Here's exactly how much it costs to own my 4-bedroom, 2-bathroom home outside of Cincinnati

hamilton houseCourtesy Laura LeavittCourtesy Laura Leavitt

  • My husband and I bought our first home together in Hamilton, Ohio - it was in between our jobs, so neither one of us would have a terrible commute.
  • We paid under $100,000 for the house, but it's an older home and has some quirks.
  • We think it was a steal, though, since it's in a great location and our monthly bills come to about $1,000.
  • Read more personal finance coverage.

When my husband and I got engaged, we started shopping for our first home together. Up until then, we'd both always rented apartments or rooms in apartments.

We had a unique challenge: Our jobs were a total of about 1.5 hours away from each other. I wanted to take on a bit more of the commute (I'd chosen my job knowing it would create this giant commute; he applied for and got his job earlier) and we wanted to live somewhere between the two cities where we were employed. That landed us in ... Hamilton, Ohio. 

Lucky for us, we were able to buy our first house for under $100,000. Here are the factors that we think made it such a steal.

Location, location, location

Hamilton is a city of 60,000 people, which makes it substantial but not a big city by any stretch; it's too far from Cincinnati to really be a suburb - about a 40-minute drive - but it isn't really out in the middle of nowhere either.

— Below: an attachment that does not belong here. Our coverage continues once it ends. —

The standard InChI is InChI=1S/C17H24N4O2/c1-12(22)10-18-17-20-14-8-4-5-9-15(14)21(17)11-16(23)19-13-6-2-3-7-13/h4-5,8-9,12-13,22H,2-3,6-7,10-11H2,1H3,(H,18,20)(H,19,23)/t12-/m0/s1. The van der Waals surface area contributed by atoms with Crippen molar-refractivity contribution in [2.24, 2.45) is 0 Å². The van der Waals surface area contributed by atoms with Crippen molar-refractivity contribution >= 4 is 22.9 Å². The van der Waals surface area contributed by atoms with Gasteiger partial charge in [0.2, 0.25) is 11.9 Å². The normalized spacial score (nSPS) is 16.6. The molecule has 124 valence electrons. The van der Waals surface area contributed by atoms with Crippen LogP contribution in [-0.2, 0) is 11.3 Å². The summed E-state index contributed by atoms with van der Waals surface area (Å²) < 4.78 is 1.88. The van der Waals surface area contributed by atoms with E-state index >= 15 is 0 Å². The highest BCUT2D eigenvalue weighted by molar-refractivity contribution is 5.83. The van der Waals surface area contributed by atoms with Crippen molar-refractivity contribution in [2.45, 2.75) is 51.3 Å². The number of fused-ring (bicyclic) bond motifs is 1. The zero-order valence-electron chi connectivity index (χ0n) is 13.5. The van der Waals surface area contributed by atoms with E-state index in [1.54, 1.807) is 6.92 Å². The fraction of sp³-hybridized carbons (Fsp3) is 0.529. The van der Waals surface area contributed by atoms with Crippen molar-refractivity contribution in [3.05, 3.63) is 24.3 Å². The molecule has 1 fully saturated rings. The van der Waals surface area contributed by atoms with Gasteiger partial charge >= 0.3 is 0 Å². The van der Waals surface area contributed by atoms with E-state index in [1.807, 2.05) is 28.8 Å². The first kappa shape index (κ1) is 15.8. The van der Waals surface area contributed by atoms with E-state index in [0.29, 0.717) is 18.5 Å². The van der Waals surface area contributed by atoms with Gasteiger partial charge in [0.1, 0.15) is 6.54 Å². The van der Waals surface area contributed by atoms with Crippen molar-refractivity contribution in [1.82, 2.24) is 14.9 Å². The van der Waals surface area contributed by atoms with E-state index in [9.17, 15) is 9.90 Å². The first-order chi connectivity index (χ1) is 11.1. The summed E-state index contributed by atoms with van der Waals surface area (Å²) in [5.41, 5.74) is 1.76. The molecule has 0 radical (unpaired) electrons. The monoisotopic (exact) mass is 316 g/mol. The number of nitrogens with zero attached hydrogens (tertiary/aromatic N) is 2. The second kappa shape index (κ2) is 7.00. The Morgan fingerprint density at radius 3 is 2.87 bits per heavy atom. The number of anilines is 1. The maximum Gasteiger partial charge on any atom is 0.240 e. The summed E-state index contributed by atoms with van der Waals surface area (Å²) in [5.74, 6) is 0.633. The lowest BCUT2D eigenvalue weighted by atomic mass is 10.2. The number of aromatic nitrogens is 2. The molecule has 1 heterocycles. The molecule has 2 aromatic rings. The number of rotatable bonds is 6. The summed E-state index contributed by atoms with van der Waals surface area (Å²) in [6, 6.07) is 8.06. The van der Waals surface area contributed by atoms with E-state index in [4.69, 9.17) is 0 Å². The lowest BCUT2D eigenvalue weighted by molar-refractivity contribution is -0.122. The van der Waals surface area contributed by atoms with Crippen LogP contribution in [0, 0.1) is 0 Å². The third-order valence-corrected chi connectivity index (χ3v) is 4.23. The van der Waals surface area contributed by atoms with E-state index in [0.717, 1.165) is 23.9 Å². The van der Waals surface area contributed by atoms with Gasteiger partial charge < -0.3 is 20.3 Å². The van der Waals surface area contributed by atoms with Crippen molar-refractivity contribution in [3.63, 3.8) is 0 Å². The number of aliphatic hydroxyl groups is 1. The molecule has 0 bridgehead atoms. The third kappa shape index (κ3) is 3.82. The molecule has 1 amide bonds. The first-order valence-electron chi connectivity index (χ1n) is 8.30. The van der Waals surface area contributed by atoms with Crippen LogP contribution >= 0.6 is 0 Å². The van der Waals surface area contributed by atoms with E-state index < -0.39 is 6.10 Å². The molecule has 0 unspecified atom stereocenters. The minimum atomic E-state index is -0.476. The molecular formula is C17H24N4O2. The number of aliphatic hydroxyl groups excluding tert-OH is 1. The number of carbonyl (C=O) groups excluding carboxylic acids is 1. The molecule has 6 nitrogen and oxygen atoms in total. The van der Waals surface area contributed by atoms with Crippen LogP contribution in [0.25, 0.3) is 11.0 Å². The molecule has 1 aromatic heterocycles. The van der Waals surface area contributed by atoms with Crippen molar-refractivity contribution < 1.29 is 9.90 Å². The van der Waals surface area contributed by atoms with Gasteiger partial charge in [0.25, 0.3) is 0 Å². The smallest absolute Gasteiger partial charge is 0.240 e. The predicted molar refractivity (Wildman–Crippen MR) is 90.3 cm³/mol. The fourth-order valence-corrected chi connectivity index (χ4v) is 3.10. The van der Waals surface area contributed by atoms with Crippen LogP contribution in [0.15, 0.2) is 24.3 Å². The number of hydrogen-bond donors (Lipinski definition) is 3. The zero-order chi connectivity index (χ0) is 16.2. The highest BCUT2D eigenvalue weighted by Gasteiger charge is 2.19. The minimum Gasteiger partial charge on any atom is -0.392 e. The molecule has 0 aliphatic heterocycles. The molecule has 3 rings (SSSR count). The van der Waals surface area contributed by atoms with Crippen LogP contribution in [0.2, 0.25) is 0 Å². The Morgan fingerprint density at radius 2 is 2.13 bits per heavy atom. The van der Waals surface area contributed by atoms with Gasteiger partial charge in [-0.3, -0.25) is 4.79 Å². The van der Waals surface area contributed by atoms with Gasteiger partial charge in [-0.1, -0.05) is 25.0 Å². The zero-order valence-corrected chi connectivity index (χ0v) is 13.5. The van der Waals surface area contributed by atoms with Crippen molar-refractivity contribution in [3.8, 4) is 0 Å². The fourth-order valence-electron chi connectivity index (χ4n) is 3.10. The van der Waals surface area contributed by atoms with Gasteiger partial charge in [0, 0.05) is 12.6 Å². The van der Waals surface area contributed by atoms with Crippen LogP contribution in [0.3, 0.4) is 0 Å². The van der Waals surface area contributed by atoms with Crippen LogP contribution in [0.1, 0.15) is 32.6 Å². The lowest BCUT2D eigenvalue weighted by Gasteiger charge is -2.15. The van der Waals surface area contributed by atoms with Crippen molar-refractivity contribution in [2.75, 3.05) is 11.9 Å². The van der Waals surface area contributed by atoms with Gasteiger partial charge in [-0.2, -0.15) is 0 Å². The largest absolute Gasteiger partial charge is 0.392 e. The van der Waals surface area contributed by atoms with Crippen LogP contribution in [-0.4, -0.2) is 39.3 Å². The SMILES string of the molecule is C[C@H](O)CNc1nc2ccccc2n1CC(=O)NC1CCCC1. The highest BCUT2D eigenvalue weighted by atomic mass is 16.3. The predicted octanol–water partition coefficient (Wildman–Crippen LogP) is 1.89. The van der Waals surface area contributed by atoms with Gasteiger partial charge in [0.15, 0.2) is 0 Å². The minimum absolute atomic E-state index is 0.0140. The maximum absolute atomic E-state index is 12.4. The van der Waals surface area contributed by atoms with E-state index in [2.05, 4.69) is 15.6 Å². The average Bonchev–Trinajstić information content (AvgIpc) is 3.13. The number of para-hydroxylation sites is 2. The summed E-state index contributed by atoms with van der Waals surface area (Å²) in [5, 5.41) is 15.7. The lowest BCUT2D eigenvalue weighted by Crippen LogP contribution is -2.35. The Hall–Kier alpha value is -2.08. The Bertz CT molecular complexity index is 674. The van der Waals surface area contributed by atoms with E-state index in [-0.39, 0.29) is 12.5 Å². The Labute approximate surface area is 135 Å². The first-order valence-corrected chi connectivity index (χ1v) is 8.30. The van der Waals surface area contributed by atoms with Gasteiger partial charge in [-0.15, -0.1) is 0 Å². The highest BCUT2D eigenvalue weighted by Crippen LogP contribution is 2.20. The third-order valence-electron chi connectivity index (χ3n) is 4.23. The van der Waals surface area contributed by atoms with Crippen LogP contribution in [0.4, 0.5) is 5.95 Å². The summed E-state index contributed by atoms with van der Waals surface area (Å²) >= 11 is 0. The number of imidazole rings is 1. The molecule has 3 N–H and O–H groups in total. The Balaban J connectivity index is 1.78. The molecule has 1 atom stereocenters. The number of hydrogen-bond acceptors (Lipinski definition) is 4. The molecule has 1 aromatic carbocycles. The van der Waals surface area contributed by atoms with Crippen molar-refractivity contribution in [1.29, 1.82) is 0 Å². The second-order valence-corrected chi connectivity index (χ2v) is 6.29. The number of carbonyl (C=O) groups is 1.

Our area is not a high-income zone. We've experienced, like other cities in the Rust Belt, problems with factories closing down and jobs heading to other places. 

Near Hamilton are a few more prosperous towns where the cost of housing is higher. In nearby towns like West Chester, homes are much more likely to go for higher amounts for the same square footage as Hamilton. According to Zillow, the median house price for Hamilton homes is $161,600, while West Chester has a median price of $243,000. 

Looking for your first home? Find out how much house you can afford:

We made the choice to live in Hamilton instead of the other towns around us based on these housing prices as well as the commuting distance to our jobs.

We discovered that Hamilton is experiencing a lot of urban renewal and that there are lots of great civic organizations functioning here, so opting for an up-and-coming town was a good choice for us.

Older home vs. new construction

By opting for a home built in 1912 or so (the records are murky), we got a lot of charm but also a not-ideal amount of future maintenance. 

A very thorough property inspector helped us verify that we'd need some serious repairs, though the previous owners had been in the house for 30 years and had done a great job keeping it updated. 

Within the first two years, we replaced a hot water heater, fixed a broken chimney (nothing with roofing is cheap), and had a dead and dangerous tree taken down. Those costs - $600, $2,500, and $450, respectively - were not chump change. 

The third and fourth years of living in the house were much less costly by comparison, but we're saving for when the furnace or central air inevitably bite the dust.

While by no means ideal, even a few thousand dollars' worth of repairs didn't raise the overall cost of owning our home by very much. Opting for more recent construction - and a higher price tag - would have made it much less possible for us to purchase a home. 

We also feel that we got a better deal than we would have in a house with newer construction, since our home has stained glass, hardwood floors, and beautiful detailed woodwork on the staircase, all things that would be out of reach of our budget if we went with a newer home.